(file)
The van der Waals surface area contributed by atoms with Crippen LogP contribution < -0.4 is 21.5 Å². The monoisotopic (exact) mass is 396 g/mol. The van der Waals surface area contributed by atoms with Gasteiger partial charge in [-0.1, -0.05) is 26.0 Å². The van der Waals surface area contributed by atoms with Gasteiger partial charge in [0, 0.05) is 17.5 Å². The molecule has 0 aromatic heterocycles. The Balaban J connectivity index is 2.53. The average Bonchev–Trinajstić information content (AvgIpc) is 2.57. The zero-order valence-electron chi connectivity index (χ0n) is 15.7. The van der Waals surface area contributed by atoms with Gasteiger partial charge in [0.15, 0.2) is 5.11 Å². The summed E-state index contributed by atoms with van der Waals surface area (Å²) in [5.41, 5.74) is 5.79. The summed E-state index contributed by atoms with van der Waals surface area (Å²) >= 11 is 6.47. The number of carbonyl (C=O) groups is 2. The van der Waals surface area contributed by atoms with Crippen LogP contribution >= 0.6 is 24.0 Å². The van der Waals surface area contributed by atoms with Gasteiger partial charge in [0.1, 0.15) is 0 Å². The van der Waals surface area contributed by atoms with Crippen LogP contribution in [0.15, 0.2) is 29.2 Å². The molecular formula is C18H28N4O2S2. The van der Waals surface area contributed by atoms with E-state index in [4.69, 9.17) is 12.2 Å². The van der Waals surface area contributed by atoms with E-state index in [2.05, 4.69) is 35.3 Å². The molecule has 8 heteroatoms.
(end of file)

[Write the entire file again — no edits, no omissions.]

The van der Waals surface area contributed by atoms with Crippen LogP contribution < -0.4 is 21.5 Å². The monoisotopic (exact) mass is 396 g/mol. The van der Waals surface area contributed by atoms with Gasteiger partial charge in [-0.1, -0.05) is 26.0 Å². The van der Waals surface area contributed by atoms with Gasteiger partial charge in [0, 0.05) is 17.5 Å². The molecule has 0 aromatic heterocycles. The Balaban J connectivity index is 2.53. The average Bonchev–Trinajstić information content (AvgIpc) is 2.57. The zero-order valence-electron chi connectivity index (χ0n) is 15.7. The van der Waals surface area contributed by atoms with Gasteiger partial charge in [0.15, 0.2) is 5.11 Å². The summed E-state index contributed by atoms with van der Waals surface area (Å²) in [5.41, 5.74) is 5.79. The summed E-state index contributed by atoms with van der Waals surface area (Å²) >= 11 is 6.47. The number of carbonyl (C=O) groups is 2. The van der Waals surface area contributed by atoms with Crippen LogP contribution >= 0.6 is 24.0 Å². The van der Waals surface area contributed by atoms with Gasteiger partial charge in [0.1, 0.15) is 0 Å². The van der Waals surface area contributed by atoms with Crippen LogP contribution in [0.15, 0.2) is 29.2 Å². The molecular formula is C18H28N4O2S2. The van der Waals surface area contributed by atoms with E-state index in [4.69, 9.17) is 12.2 Å². The van der Waals surface area contributed by atoms with E-state index in [2.05, 4.69) is 35.3 Å². The molecule has 8 heteroatoms.